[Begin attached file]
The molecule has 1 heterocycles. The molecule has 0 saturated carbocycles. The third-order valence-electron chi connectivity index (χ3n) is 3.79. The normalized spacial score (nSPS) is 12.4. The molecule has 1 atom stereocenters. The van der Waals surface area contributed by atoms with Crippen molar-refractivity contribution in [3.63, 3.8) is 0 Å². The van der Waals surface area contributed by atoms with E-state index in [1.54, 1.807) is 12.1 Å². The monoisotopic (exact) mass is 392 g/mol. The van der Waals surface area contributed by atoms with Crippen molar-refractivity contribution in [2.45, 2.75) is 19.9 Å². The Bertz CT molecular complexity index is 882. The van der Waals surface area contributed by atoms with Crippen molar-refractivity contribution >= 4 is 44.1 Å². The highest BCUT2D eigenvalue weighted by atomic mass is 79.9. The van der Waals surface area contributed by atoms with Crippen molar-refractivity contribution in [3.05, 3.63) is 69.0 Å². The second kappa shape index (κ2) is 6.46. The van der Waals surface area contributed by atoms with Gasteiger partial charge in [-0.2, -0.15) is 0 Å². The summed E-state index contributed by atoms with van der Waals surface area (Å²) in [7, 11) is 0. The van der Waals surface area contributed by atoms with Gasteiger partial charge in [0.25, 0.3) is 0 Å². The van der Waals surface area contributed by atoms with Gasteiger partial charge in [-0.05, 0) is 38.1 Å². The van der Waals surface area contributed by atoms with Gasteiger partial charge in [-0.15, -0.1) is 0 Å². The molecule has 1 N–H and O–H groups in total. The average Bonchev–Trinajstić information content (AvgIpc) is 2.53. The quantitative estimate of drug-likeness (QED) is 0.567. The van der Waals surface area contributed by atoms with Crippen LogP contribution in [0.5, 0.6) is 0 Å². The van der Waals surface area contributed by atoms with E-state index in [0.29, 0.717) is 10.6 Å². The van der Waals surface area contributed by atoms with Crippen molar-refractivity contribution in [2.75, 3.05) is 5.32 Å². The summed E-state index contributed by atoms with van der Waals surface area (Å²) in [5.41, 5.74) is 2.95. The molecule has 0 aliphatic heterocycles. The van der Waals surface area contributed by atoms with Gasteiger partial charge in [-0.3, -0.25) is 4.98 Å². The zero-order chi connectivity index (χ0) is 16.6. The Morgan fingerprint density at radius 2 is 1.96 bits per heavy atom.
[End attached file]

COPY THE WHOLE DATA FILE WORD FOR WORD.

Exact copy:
The molecule has 1 heterocycles. The molecule has 0 saturated carbocycles. The third-order valence-electron chi connectivity index (χ3n) is 3.79. The normalized spacial score (nSPS) is 12.4. The molecule has 1 atom stereocenters. The van der Waals surface area contributed by atoms with Crippen molar-refractivity contribution in [3.63, 3.8) is 0 Å². The van der Waals surface area contributed by atoms with E-state index in [1.54, 1.807) is 12.1 Å². The monoisotopic (exact) mass is 392 g/mol. The van der Waals surface area contributed by atoms with Crippen molar-refractivity contribution in [2.45, 2.75) is 19.9 Å². The Bertz CT molecular complexity index is 882. The van der Waals surface area contributed by atoms with Crippen molar-refractivity contribution >= 4 is 44.1 Å². The highest BCUT2D eigenvalue weighted by atomic mass is 79.9. The van der Waals surface area contributed by atoms with Crippen molar-refractivity contribution in [3.05, 3.63) is 69.0 Å². The second kappa shape index (κ2) is 6.46. The van der Waals surface area contributed by atoms with Gasteiger partial charge in [-0.2, -0.15) is 0 Å². The summed E-state index contributed by atoms with van der Waals surface area (Å²) in [7, 11) is 0. The van der Waals surface area contributed by atoms with Gasteiger partial charge in [0.25, 0.3) is 0 Å². The van der Waals surface area contributed by atoms with Gasteiger partial charge in [-0.05, 0) is 38.1 Å². The van der Waals surface area contributed by atoms with Gasteiger partial charge in [-0.15, -0.1) is 0 Å². The molecule has 1 N–H and O–H groups in total. The average Bonchev–Trinajstić information content (AvgIpc) is 2.53. The quantitative estimate of drug-likeness (QED) is 0.567. The van der Waals surface area contributed by atoms with Crippen LogP contribution in [0.5, 0.6) is 0 Å². The van der Waals surface area contributed by atoms with E-state index in [0.29, 0.717) is 10.6 Å². The van der Waals surface area contributed by atoms with Crippen molar-refractivity contribution in [2.75, 3.05) is 5.32 Å². The summed E-state index contributed by atoms with van der Waals surface area (Å²) in [5.41, 5.74) is 2.95. The molecule has 0 aliphatic heterocycles. The van der Waals surface area contributed by atoms with Gasteiger partial charge in [-0.3, -0.25) is 4.98 Å². The zero-order chi connectivity index (χ0) is 16.6. The Morgan fingerprint density at radius 2 is 1.96 bits per heavy atom.